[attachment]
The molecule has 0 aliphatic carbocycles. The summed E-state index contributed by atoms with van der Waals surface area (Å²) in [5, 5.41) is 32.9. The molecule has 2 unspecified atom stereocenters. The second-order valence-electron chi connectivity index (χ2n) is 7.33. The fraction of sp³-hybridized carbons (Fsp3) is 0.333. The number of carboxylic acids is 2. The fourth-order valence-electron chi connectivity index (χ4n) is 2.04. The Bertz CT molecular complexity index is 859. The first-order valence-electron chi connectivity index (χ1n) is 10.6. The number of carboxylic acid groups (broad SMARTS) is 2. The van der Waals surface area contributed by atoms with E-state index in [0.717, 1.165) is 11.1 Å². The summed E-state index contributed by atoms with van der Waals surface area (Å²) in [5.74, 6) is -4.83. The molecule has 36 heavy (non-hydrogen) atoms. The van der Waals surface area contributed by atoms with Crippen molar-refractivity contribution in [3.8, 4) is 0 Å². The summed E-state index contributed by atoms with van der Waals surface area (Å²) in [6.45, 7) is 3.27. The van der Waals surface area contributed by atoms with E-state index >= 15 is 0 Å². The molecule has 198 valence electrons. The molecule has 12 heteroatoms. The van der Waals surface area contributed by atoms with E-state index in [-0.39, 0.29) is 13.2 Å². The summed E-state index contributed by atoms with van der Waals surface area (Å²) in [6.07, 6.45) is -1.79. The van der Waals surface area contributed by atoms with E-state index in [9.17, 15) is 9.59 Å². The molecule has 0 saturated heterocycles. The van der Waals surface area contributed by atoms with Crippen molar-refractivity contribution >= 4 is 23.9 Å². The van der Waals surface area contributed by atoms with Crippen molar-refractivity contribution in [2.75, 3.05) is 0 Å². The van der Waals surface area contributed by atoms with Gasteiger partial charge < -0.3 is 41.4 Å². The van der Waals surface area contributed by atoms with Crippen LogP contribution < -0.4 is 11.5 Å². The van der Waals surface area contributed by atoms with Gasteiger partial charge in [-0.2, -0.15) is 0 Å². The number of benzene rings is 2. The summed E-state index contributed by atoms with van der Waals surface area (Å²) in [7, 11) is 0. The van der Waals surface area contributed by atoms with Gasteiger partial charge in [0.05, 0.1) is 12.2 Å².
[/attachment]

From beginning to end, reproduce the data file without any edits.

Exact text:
The molecule has 0 aliphatic carbocycles. The summed E-state index contributed by atoms with van der Waals surface area (Å²) in [5, 5.41) is 32.9. The molecule has 2 unspecified atom stereocenters. The second-order valence-electron chi connectivity index (χ2n) is 7.33. The fraction of sp³-hybridized carbons (Fsp3) is 0.333. The number of carboxylic acids is 2. The fourth-order valence-electron chi connectivity index (χ4n) is 2.04. The Bertz CT molecular complexity index is 859. The first-order valence-electron chi connectivity index (χ1n) is 10.6. The number of carboxylic acid groups (broad SMARTS) is 2. The van der Waals surface area contributed by atoms with E-state index in [0.717, 1.165) is 11.1 Å². The summed E-state index contributed by atoms with van der Waals surface area (Å²) in [5.74, 6) is -4.83. The molecule has 36 heavy (non-hydrogen) atoms. The van der Waals surface area contributed by atoms with Crippen molar-refractivity contribution in [3.8, 4) is 0 Å². The summed E-state index contributed by atoms with van der Waals surface area (Å²) in [6.45, 7) is 3.27. The van der Waals surface area contributed by atoms with E-state index >= 15 is 0 Å². The molecule has 198 valence electrons. The molecule has 12 heteroatoms. The van der Waals surface area contributed by atoms with E-state index in [-0.39, 0.29) is 13.2 Å². The summed E-state index contributed by atoms with van der Waals surface area (Å²) in [6.07, 6.45) is -1.79. The van der Waals surface area contributed by atoms with E-state index in [9.17, 15) is 9.59 Å². The molecule has 0 saturated heterocycles. The van der Waals surface area contributed by atoms with Crippen molar-refractivity contribution >= 4 is 23.9 Å². The van der Waals surface area contributed by atoms with Crippen molar-refractivity contribution in [2.75, 3.05) is 0 Å². The van der Waals surface area contributed by atoms with Gasteiger partial charge < -0.3 is 41.4 Å². The van der Waals surface area contributed by atoms with Crippen LogP contribution < -0.4 is 11.5 Å². The van der Waals surface area contributed by atoms with Gasteiger partial charge in [-0.2, -0.15) is 0 Å². The number of benzene rings is 2. The summed E-state index contributed by atoms with van der Waals surface area (Å²) in [7, 11) is 0. The van der Waals surface area contributed by atoms with Gasteiger partial charge in [0.05, 0.1) is 12.2 Å².